HomeHealth Care NewsCOVID Treatment Costs Exceed $12,000 Per Patient

COVID Treatment Costs Exceed $12,000 Per Patient

The average hospitalization bill for a COVID-19 patient is $12,489 and the total national cost for inpatient hospitalizations will range from $9.6 billion to $16.9 billion in 2020, a new study finds.

The analysis by health care consulting firm Avalere looked at three scenarios of hospitalization to develop its projections. Commercial payers will bear the largest portion of costs for hospitalization, with Medicare picking up the second-highest portion, between $3.5 billion and $6.2 billion, Avalere found.

Avalere’s numbers differ markedly from those estimated by the insurance trade group America’s Health Insurance Plans. That analysis finds the average cost for hospitalization to be $30,000 per patient.

Avoiding Hospitalization

The cost projections make a strong case for keeping COVID-19 patients out of the hospital as much as possible, says Jane Orient, M.D., executive director of the Association of American Physicians and Surgeons (AAPS) and a policy advisor to The Heartland Institute, which co-publishes Health Care News.

One way is to give physicians more freedom to use hydroxychloroquine (HCQ) in treating patients infected with the virus, says Orient.

“States have to stop obstructing it,” said Orient. “If widely used, hospitalizations and deaths might drop dramatically.”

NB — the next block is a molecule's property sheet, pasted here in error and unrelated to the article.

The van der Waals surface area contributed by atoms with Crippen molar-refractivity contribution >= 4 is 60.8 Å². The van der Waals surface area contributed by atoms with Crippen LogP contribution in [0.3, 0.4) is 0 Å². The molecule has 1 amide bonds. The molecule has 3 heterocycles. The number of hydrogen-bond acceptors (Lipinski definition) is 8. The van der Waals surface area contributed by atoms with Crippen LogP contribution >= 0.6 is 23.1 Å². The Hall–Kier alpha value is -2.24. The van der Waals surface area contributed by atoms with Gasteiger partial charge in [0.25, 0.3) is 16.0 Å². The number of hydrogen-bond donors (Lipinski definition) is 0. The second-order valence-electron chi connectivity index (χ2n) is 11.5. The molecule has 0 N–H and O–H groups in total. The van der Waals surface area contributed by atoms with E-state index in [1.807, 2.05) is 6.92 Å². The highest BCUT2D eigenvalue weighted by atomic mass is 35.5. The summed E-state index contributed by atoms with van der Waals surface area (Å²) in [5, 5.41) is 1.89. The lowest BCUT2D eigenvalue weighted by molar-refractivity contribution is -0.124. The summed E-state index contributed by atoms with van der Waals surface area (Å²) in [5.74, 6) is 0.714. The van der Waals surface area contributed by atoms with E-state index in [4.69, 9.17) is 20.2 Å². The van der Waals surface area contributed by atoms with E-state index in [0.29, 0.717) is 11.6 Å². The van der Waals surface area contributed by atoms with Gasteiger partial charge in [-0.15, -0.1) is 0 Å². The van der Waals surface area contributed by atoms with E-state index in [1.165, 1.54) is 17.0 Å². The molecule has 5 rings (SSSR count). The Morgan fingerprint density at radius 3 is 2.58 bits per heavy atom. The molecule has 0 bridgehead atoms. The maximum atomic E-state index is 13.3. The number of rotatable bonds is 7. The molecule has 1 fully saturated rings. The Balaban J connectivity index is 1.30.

Orient says the use of HCQ in other countries has shown encouraging results in keeping COVID at bay.

“In Vadodara, India, of more than 100,000 close contacts of COVID-19 positive patients who were given HCQ, only 0.2 percent became positive,” said Orient. “That is 99.8 percent effective. Also, no patients complained of complications from the HCQ, while the majority of subjects in safety tests on two vaccines complained of systemic symptoms such as fever, muscle or joint pain, and headache after the second dose.”

Doctors Asking Permission

In the United States, physicians have been petitioning states and the federal government to loosen restrictions on HCQ, which has been used safely for decades for malaria and some autoimmune disorders but is not approved for COVID-19.

On July 30 the Ohio Board of Pharmacy, at the urging of Gov. Mike DeWine and the medical and patient communities, withdrew its rule preventing HCQ from being sold in Ohio as a treatment for COVID-19.

DeWine said treatment decisions are best left between doctor and patient.

“The Board of Pharmacy and the State Medical Board of Ohio should revisit the issue, listen to the best medical science, and open the process up for comment and testimony from experts,” said DeWine in a statement.

Kelsey Hackem, J.D., (khackem@gmail.com) writes from the state of Washington.

 

Kelsey Hackem
Kelsey Hackem
Kelsey E. Hackem is a freelance writer based in Washington state. She has experience litigating cases to advance and protect property rights, taxpayer and entrepreneur rights, parental rights, and search and seizure at a non-profit law firm in Ohio. She earned her undergraduate degree from the University of Florida and her J.D. from Villanova University.

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